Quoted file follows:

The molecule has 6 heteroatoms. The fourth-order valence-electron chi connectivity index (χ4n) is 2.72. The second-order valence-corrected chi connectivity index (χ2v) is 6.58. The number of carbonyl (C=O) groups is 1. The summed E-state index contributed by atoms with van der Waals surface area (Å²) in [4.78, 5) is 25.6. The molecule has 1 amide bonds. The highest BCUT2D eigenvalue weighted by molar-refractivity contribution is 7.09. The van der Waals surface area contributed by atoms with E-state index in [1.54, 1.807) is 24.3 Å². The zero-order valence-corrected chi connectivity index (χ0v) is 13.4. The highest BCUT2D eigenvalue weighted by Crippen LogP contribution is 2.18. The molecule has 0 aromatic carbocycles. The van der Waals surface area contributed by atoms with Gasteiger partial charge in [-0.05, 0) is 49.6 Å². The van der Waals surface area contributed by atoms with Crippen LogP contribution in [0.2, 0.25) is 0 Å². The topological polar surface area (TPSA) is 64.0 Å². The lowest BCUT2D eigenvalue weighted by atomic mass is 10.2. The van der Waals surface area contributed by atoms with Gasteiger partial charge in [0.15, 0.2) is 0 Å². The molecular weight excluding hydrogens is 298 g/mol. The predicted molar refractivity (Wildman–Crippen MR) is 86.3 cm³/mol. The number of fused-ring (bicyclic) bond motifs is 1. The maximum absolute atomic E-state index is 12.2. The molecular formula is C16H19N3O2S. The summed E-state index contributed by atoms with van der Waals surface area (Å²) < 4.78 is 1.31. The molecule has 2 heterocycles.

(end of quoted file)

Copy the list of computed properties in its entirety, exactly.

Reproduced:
The molecule has 6 heteroatoms. The fourth-order valence-electron chi connectivity index (χ4n) is 2.72. The second-order valence-corrected chi connectivity index (χ2v) is 6.58. The number of carbonyl (C=O) groups is 1. The summed E-state index contributed by atoms with van der Waals surface area (Å²) in [4.78, 5) is 25.6. The molecule has 1 amide bonds. The highest BCUT2D eigenvalue weighted by molar-refractivity contribution is 7.09. The van der Waals surface area contributed by atoms with E-state index in [1.54, 1.807) is 24.3 Å². The zero-order valence-corrected chi connectivity index (χ0v) is 13.4. The highest BCUT2D eigenvalue weighted by Crippen LogP contribution is 2.18. The molecule has 0 aromatic carbocycles. The van der Waals surface area contributed by atoms with Gasteiger partial charge in [-0.05, 0) is 49.6 Å². The van der Waals surface area contributed by atoms with Crippen LogP contribution in [0.2, 0.25) is 0 Å². The topological polar surface area (TPSA) is 64.0 Å². The lowest BCUT2D eigenvalue weighted by atomic mass is 10.2. The van der Waals surface area contributed by atoms with Gasteiger partial charge in [0.15, 0.2) is 0 Å². The molecular weight excluding hydrogens is 298 g/mol. The predicted molar refractivity (Wildman–Crippen MR) is 86.3 cm³/mol. The number of fused-ring (bicyclic) bond motifs is 1. The maximum absolute atomic E-state index is 12.2. The molecular formula is C16H19N3O2S. The summed E-state index contributed by atoms with van der Waals surface area (Å²) < 4.78 is 1.31. The molecule has 2 heterocycles.